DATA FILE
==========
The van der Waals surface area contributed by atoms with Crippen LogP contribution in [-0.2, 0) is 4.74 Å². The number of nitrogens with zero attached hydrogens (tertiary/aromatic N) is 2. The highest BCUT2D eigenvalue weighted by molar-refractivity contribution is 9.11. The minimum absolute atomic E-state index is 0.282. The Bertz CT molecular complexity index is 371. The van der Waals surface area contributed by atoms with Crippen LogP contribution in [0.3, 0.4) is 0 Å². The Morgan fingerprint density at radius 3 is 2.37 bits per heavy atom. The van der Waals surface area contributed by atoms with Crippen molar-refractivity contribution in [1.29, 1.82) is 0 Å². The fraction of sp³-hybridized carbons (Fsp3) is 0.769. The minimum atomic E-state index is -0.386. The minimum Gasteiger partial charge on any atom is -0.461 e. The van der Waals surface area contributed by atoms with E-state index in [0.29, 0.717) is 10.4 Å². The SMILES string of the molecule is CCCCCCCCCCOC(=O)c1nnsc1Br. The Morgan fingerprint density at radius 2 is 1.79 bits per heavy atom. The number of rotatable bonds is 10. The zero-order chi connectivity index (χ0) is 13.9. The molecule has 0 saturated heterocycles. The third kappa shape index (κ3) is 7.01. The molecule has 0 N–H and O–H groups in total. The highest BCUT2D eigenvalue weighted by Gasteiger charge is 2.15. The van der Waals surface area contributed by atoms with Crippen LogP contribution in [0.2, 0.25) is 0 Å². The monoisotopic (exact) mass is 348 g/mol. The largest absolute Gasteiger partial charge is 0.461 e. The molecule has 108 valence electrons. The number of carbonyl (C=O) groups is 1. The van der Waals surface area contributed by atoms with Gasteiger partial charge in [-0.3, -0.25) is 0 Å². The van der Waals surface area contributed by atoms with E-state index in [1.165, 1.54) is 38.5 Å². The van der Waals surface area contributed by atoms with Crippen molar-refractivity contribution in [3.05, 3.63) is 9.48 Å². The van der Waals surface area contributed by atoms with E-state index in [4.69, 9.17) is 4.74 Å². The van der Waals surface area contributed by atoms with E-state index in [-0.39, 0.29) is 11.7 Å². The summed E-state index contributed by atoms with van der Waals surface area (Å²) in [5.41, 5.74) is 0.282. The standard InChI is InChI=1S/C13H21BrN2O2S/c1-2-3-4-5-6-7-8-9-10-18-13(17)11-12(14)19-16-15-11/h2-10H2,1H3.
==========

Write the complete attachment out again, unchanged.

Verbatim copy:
The van der Waals surface area contributed by atoms with Crippen LogP contribution in [-0.2, 0) is 4.74 Å². The number of nitrogens with zero attached hydrogens (tertiary/aromatic N) is 2. The highest BCUT2D eigenvalue weighted by molar-refractivity contribution is 9.11. The minimum absolute atomic E-state index is 0.282. The Bertz CT molecular complexity index is 371. The van der Waals surface area contributed by atoms with Crippen LogP contribution in [0.3, 0.4) is 0 Å². The Morgan fingerprint density at radius 3 is 2.37 bits per heavy atom. The van der Waals surface area contributed by atoms with Crippen molar-refractivity contribution in [1.29, 1.82) is 0 Å². The fraction of sp³-hybridized carbons (Fsp3) is 0.769. The minimum atomic E-state index is -0.386. The minimum Gasteiger partial charge on any atom is -0.461 e. The van der Waals surface area contributed by atoms with E-state index in [0.29, 0.717) is 10.4 Å². The SMILES string of the molecule is CCCCCCCCCCOC(=O)c1nnsc1Br. The Morgan fingerprint density at radius 2 is 1.79 bits per heavy atom. The number of rotatable bonds is 10. The zero-order chi connectivity index (χ0) is 13.9. The molecule has 0 saturated heterocycles. The third kappa shape index (κ3) is 7.01. The molecule has 0 N–H and O–H groups in total. The highest BCUT2D eigenvalue weighted by Gasteiger charge is 2.15. The van der Waals surface area contributed by atoms with Crippen LogP contribution in [0.2, 0.25) is 0 Å². The monoisotopic (exact) mass is 348 g/mol. The largest absolute Gasteiger partial charge is 0.461 e. The molecule has 108 valence electrons. The number of carbonyl (C=O) groups is 1. The van der Waals surface area contributed by atoms with Gasteiger partial charge in [-0.3, -0.25) is 0 Å². The van der Waals surface area contributed by atoms with E-state index in [1.165, 1.54) is 38.5 Å². The van der Waals surface area contributed by atoms with Crippen molar-refractivity contribution in [3.05, 3.63) is 9.48 Å². The van der Waals surface area contributed by atoms with E-state index in [4.69, 9.17) is 4.74 Å². The van der Waals surface area contributed by atoms with E-state index in [-0.39, 0.29) is 11.7 Å². The summed E-state index contributed by atoms with van der Waals surface area (Å²) in [5.41, 5.74) is 0.282. The standard InChI is InChI=1S/C13H21BrN2O2S/c1-2-3-4-5-6-7-8-9-10-18-13(17)11-12(14)19-16-15-11/h2-10H2,1H3.